“As you can imagine at first, the police were quite concerned about who we were and what we were up to at night, but the community 100% had our backs. Everything we’ve done, the community have supported us.
“It’s going from strength to strength and that’s because of the residents.”
As much as Andy helps others, he receives plenty of love in return, which was never more apparent than when his old dog Sabre died.
He said: “Everybody loved Sabre. He was the boss, the leader of the group. Without Sabre, I wouldn’t have got Crimewatchers off the ground. People really took to him and his nature. We came as a duo. When he passed away, it was really sudden and instant.
“But the community really rallied around me, in an instant they set up a GoFundMe and raised over £2000 for me, so I could get a new companion.
“Shadow is a community dog. He lives with me but I see him as part of the community. Everybody loves him, just as they did with Sabre.
“Somebody attempted to stab me a few nights ago and when I posted that on Facebook it got a lot of engagement – but then a video of Shadow will get two million views. People love him.
“He’s not a working dog. He patrols with us but as a pet.
“When I get called to a job, especially if someone’s being aggressive or there’s a situation, I’d never get him out of the car. He’s not a deterrent, he’ll never bite anybody, he’s not an attack dog.
“Shadow will just sit there, not barking, just watching – he would never do anything, he’s a pet and a mascot and a friend. I’d never put him in danger.”
One of Andy’s fondest memories from his work with Crimewatchers is when he was called out to help an elderly man who had had a fall and couldn’t get up, but was unharmed.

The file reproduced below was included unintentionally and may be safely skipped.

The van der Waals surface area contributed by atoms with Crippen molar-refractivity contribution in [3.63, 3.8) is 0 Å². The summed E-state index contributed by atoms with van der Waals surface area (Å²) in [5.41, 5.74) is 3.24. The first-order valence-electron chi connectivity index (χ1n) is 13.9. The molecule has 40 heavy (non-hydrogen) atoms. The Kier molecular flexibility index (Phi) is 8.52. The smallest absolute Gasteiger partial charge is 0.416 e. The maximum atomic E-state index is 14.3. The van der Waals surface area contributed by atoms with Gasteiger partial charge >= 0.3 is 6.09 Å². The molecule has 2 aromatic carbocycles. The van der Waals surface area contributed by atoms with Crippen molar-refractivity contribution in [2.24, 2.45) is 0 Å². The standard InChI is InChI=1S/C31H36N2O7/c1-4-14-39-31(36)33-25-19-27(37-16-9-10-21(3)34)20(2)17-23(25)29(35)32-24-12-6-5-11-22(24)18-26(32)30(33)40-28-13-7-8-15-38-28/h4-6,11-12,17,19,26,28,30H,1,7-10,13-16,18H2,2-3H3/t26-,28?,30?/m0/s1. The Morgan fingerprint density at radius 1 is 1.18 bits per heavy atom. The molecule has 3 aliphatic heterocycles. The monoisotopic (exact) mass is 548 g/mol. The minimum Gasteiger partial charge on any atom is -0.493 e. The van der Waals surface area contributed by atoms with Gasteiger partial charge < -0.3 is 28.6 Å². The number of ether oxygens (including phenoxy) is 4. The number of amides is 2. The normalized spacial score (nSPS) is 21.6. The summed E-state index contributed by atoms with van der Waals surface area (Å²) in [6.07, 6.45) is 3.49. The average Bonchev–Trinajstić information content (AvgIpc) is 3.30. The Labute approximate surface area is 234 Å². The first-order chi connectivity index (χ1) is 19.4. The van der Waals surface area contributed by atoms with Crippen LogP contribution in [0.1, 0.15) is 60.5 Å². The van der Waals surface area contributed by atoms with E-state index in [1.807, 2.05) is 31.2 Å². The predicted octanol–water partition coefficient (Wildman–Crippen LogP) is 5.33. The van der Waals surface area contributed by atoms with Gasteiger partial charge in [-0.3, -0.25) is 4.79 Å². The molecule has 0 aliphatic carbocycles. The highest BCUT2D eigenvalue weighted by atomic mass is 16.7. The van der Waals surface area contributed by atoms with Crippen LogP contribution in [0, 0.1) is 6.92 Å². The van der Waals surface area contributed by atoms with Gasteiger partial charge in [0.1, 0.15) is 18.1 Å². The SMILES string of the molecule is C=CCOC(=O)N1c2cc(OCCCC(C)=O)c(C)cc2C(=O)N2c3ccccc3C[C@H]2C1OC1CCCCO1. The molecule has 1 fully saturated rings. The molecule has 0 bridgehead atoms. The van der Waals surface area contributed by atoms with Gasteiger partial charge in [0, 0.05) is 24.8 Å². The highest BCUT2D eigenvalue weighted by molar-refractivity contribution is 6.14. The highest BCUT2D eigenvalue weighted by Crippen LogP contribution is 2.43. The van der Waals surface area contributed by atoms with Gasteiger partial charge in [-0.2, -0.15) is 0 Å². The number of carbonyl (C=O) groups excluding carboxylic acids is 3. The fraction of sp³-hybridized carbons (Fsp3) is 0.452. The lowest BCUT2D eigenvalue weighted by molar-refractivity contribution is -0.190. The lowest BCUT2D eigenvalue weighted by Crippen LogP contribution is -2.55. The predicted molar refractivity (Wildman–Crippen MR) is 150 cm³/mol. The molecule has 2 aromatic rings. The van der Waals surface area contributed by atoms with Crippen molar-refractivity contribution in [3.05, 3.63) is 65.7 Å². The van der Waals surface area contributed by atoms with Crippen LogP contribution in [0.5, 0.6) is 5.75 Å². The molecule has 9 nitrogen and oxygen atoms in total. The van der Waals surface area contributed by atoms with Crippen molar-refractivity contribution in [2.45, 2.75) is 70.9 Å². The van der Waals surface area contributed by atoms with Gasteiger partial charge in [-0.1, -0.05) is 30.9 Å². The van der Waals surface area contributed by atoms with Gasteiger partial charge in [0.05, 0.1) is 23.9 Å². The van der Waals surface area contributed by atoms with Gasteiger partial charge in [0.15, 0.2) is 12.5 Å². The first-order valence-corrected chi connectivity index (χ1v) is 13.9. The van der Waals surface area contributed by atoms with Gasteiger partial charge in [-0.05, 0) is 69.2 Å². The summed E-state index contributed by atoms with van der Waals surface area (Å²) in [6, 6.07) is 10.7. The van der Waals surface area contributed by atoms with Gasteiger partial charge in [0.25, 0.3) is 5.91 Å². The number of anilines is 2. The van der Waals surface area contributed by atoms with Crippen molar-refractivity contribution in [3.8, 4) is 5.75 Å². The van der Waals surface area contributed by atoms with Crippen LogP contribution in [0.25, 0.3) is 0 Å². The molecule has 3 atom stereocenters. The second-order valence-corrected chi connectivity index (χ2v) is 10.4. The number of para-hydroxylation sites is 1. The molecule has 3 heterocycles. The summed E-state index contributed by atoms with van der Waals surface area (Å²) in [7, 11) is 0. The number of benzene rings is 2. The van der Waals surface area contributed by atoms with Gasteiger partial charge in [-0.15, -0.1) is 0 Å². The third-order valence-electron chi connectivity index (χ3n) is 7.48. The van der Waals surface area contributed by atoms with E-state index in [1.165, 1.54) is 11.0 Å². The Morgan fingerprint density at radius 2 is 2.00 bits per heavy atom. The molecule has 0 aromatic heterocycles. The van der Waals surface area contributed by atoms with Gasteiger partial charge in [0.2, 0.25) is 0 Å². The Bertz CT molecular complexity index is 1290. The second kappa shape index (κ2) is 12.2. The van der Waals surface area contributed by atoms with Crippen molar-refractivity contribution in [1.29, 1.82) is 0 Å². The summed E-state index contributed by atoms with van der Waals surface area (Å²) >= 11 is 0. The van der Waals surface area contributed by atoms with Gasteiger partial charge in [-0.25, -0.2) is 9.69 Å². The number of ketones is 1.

He said: “His Mrs rang us and said it’s not an emergency but she really needed help and didn’t want to call for an ambulance.
“He was at his most vulnerable but they trusted us to come into their home and help, and that is massive for us.
“It was no effort really, we were already out and about, but for him, on the floor and not knowing when he’d be able to get up, it was huge.
“That kind of support – the fact that people can call someone when they can’t get hold of family in the middle of the night and they don’t want to call 999, they know they can ring us. That’s amazing.”
You can find out more about Andy and Crimewatchers with our latest instalment of Local Heroes.
Bold £11m plans to ‘reinvigorate’ Ashton’s Market Square given green light
Bold plans to “reinvigorate” the market square area in Ashton have been given the green light by local planning authorities.
Aiming to provide a “high-quality, flexible, and modern” market square in the Tameside town, the newly-approved £11 million plans are designed to lend themselves to range of different functions, according to Tameside Council – with food, drink, culture, and entertainment among the main uses.
One of the stand-out features of the greenlit plans is an impressive new canopy, which will provide a designated undercover area for markets to include “flexible and durable” market stalls and kiosks with seating, and will also open up the space for events and activities.
Designed to “deter anti-social behaviour” with improved lighting and the installation of CCTV, the canopy and kiosks will have views over the town’s listed Town Hall and Market Hall buildings.
It will also look to improve walking routes through to the square in all directions.
The revamped social hub is also hoping to be “more inviting” to the local community and visitors.
A range of public realm improvements on Fletcher Square, Bow Street, Warrington Street, Market Street, Market Avenue, and Wellington Road are also set to improve the surrounding areas.